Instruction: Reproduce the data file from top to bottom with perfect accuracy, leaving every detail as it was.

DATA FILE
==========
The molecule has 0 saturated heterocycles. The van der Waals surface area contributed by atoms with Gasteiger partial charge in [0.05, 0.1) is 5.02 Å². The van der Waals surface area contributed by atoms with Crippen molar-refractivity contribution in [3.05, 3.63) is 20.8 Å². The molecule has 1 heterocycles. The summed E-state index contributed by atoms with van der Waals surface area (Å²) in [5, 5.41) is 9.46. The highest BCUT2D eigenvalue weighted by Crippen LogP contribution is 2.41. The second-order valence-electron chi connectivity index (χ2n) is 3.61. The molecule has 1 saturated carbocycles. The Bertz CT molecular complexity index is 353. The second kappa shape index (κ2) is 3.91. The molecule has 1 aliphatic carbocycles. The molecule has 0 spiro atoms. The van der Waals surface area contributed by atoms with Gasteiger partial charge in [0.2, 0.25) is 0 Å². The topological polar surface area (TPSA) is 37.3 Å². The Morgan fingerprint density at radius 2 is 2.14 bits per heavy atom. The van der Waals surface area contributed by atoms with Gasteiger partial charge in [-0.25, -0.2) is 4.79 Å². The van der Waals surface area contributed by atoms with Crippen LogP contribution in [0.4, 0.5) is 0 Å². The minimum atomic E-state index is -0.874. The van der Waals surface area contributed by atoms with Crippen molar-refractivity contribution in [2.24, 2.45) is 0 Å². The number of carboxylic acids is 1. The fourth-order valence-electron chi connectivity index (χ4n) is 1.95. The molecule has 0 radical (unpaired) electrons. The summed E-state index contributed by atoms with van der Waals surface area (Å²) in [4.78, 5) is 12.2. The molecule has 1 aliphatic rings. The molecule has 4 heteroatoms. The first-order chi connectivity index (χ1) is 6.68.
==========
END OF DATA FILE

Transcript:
The molecule has 0 saturated heterocycles. The van der Waals surface area contributed by atoms with Gasteiger partial charge in [0.05, 0.1) is 5.02 Å². The van der Waals surface area contributed by atoms with Crippen molar-refractivity contribution in [3.05, 3.63) is 20.8 Å². The molecule has 1 heterocycles. The summed E-state index contributed by atoms with van der Waals surface area (Å²) in [5, 5.41) is 9.46. The highest BCUT2D eigenvalue weighted by Crippen LogP contribution is 2.41. The second-order valence-electron chi connectivity index (χ2n) is 3.61. The molecule has 1 saturated carbocycles. The Bertz CT molecular complexity index is 353. The second kappa shape index (κ2) is 3.91. The molecule has 1 aliphatic carbocycles. The molecule has 0 spiro atoms. The van der Waals surface area contributed by atoms with Gasteiger partial charge in [0.2, 0.25) is 0 Å². The topological polar surface area (TPSA) is 37.3 Å². The Morgan fingerprint density at radius 2 is 2.14 bits per heavy atom. The van der Waals surface area contributed by atoms with Gasteiger partial charge in [-0.25, -0.2) is 4.79 Å². The van der Waals surface area contributed by atoms with Crippen LogP contribution in [0.4, 0.5) is 0 Å². The minimum atomic E-state index is -0.874. The van der Waals surface area contributed by atoms with Crippen molar-refractivity contribution in [2.24, 2.45) is 0 Å². The number of carboxylic acids is 1. The fourth-order valence-electron chi connectivity index (χ4n) is 1.95. The molecule has 0 radical (unpaired) electrons. The summed E-state index contributed by atoms with van der Waals surface area (Å²) in [4.78, 5) is 12.2. The molecule has 1 aliphatic rings. The molecule has 4 heteroatoms. The first-order chi connectivity index (χ1) is 6.68.